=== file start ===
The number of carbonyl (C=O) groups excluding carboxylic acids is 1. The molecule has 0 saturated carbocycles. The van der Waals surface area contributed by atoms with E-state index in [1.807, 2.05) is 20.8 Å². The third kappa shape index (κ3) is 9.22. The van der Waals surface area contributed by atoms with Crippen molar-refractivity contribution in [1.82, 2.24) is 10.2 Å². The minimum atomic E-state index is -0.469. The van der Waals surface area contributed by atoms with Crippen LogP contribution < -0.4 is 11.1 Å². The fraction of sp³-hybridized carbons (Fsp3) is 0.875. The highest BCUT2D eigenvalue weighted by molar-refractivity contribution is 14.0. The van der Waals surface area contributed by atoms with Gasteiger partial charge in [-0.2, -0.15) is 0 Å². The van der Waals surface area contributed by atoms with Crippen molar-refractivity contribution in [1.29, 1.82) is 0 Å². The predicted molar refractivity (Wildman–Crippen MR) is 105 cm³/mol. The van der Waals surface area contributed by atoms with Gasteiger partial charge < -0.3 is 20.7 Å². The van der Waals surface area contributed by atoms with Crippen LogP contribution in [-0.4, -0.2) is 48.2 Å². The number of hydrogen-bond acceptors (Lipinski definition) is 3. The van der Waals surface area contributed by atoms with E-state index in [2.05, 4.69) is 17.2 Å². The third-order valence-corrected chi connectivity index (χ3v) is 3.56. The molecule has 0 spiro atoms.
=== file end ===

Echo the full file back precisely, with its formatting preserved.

The number of carbonyl (C=O) groups excluding carboxylic acids is 1. The molecule has 0 saturated carbocycles. The van der Waals surface area contributed by atoms with E-state index in [1.807, 2.05) is 20.8 Å². The third kappa shape index (κ3) is 9.22. The van der Waals surface area contributed by atoms with Crippen molar-refractivity contribution in [1.82, 2.24) is 10.2 Å². The minimum atomic E-state index is -0.469. The van der Waals surface area contributed by atoms with Crippen LogP contribution < -0.4 is 11.1 Å². The fraction of sp³-hybridized carbons (Fsp3) is 0.875. The highest BCUT2D eigenvalue weighted by molar-refractivity contribution is 14.0. The van der Waals surface area contributed by atoms with Gasteiger partial charge in [-0.2, -0.15) is 0 Å². The van der Waals surface area contributed by atoms with Crippen molar-refractivity contribution in [1.29, 1.82) is 0 Å². The predicted molar refractivity (Wildman–Crippen MR) is 105 cm³/mol. The van der Waals surface area contributed by atoms with Gasteiger partial charge < -0.3 is 20.7 Å². The van der Waals surface area contributed by atoms with Crippen LogP contribution in [-0.4, -0.2) is 48.2 Å². The number of hydrogen-bond acceptors (Lipinski definition) is 3. The van der Waals surface area contributed by atoms with E-state index in [2.05, 4.69) is 17.2 Å². The third-order valence-corrected chi connectivity index (χ3v) is 3.56. The molecule has 0 spiro atoms.